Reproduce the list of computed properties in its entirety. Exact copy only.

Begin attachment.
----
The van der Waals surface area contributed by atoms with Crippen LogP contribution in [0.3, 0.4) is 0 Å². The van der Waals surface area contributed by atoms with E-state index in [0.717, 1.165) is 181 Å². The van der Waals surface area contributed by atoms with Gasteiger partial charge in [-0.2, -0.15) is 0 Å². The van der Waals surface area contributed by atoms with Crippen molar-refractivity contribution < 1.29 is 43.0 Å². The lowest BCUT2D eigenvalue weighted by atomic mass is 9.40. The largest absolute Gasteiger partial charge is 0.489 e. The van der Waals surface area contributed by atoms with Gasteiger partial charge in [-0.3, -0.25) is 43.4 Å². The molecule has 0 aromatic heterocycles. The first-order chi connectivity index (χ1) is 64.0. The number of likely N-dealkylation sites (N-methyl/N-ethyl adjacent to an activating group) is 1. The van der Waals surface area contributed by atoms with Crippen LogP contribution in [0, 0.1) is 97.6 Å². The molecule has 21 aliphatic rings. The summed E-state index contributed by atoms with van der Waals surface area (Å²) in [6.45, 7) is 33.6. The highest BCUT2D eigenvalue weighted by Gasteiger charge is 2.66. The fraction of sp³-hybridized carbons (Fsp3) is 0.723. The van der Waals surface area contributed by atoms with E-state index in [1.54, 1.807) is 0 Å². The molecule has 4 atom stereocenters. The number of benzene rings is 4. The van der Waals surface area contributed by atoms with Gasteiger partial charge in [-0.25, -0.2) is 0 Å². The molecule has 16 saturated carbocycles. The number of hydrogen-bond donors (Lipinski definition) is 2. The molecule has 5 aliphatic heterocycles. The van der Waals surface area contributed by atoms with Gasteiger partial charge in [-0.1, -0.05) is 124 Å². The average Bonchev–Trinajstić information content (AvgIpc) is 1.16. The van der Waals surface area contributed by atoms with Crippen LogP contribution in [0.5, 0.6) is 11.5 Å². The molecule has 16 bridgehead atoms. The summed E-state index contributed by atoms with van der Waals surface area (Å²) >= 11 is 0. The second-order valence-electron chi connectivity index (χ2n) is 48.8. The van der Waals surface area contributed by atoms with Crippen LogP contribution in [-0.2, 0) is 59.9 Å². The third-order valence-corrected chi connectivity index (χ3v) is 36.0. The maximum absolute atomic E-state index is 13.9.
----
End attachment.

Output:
The van der Waals surface area contributed by atoms with Crippen LogP contribution in [0.3, 0.4) is 0 Å². The van der Waals surface area contributed by atoms with E-state index in [0.717, 1.165) is 181 Å². The van der Waals surface area contributed by atoms with Gasteiger partial charge in [-0.2, -0.15) is 0 Å². The van der Waals surface area contributed by atoms with Crippen molar-refractivity contribution < 1.29 is 43.0 Å². The lowest BCUT2D eigenvalue weighted by atomic mass is 9.40. The largest absolute Gasteiger partial charge is 0.489 e. The van der Waals surface area contributed by atoms with Gasteiger partial charge in [-0.3, -0.25) is 43.4 Å². The molecule has 0 aromatic heterocycles. The first-order chi connectivity index (χ1) is 64.0. The number of likely N-dealkylation sites (N-methyl/N-ethyl adjacent to an activating group) is 1. The van der Waals surface area contributed by atoms with Crippen LogP contribution in [0, 0.1) is 97.6 Å². The molecule has 21 aliphatic rings. The summed E-state index contributed by atoms with van der Waals surface area (Å²) in [6.45, 7) is 33.6. The highest BCUT2D eigenvalue weighted by Gasteiger charge is 2.66. The fraction of sp³-hybridized carbons (Fsp3) is 0.723. The van der Waals surface area contributed by atoms with E-state index in [1.54, 1.807) is 0 Å². The molecule has 4 atom stereocenters. The number of benzene rings is 4. The van der Waals surface area contributed by atoms with Gasteiger partial charge in [-0.25, -0.2) is 0 Å². The molecule has 16 saturated carbocycles. The number of hydrogen-bond donors (Lipinski definition) is 2. The molecule has 5 aliphatic heterocycles. The van der Waals surface area contributed by atoms with Gasteiger partial charge in [-0.1, -0.05) is 124 Å². The average Bonchev–Trinajstić information content (AvgIpc) is 1.16. The van der Waals surface area contributed by atoms with Crippen LogP contribution in [0.5, 0.6) is 11.5 Å². The molecule has 16 bridgehead atoms. The summed E-state index contributed by atoms with van der Waals surface area (Å²) >= 11 is 0. The second-order valence-electron chi connectivity index (χ2n) is 48.8. The van der Waals surface area contributed by atoms with Crippen LogP contribution in [-0.2, 0) is 59.9 Å². The third-order valence-corrected chi connectivity index (χ3v) is 36.0. The maximum absolute atomic E-state index is 13.9.